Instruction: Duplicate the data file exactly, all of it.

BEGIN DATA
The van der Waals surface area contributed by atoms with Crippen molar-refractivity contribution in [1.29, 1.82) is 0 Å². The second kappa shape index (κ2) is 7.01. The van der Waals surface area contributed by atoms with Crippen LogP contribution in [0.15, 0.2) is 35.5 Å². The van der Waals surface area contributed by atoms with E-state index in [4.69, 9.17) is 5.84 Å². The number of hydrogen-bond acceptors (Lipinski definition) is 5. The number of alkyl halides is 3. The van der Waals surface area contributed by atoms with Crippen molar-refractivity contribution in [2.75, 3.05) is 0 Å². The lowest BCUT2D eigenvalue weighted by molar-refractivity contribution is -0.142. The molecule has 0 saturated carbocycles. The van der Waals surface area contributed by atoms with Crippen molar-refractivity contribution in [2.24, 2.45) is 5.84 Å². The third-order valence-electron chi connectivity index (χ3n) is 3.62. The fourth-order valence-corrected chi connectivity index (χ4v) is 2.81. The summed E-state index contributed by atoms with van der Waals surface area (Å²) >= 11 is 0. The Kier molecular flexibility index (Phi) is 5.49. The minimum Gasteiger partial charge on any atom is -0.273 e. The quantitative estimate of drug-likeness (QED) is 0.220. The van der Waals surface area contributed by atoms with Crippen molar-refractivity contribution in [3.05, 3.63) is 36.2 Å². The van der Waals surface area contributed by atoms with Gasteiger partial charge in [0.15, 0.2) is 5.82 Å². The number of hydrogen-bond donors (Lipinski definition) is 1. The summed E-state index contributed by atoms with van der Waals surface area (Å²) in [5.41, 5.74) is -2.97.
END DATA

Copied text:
The van der Waals surface area contributed by atoms with Crippen molar-refractivity contribution in [1.29, 1.82) is 0 Å². The second kappa shape index (κ2) is 7.01. The van der Waals surface area contributed by atoms with Crippen LogP contribution in [0.15, 0.2) is 35.5 Å². The van der Waals surface area contributed by atoms with E-state index in [4.69, 9.17) is 5.84 Å². The number of hydrogen-bond acceptors (Lipinski definition) is 5. The number of alkyl halides is 3. The van der Waals surface area contributed by atoms with Crippen molar-refractivity contribution in [2.75, 3.05) is 0 Å². The lowest BCUT2D eigenvalue weighted by molar-refractivity contribution is -0.142. The molecule has 0 saturated carbocycles. The van der Waals surface area contributed by atoms with Crippen molar-refractivity contribution in [2.24, 2.45) is 5.84 Å². The third-order valence-electron chi connectivity index (χ3n) is 3.62. The fourth-order valence-corrected chi connectivity index (χ4v) is 2.81. The summed E-state index contributed by atoms with van der Waals surface area (Å²) >= 11 is 0. The Kier molecular flexibility index (Phi) is 5.49. The minimum Gasteiger partial charge on any atom is -0.273 e. The quantitative estimate of drug-likeness (QED) is 0.220. The van der Waals surface area contributed by atoms with Crippen molar-refractivity contribution in [3.05, 3.63) is 36.2 Å². The van der Waals surface area contributed by atoms with Gasteiger partial charge in [0.15, 0.2) is 5.82 Å². The number of hydrogen-bond donors (Lipinski definition) is 1. The summed E-state index contributed by atoms with van der Waals surface area (Å²) in [5.41, 5.74) is -2.97.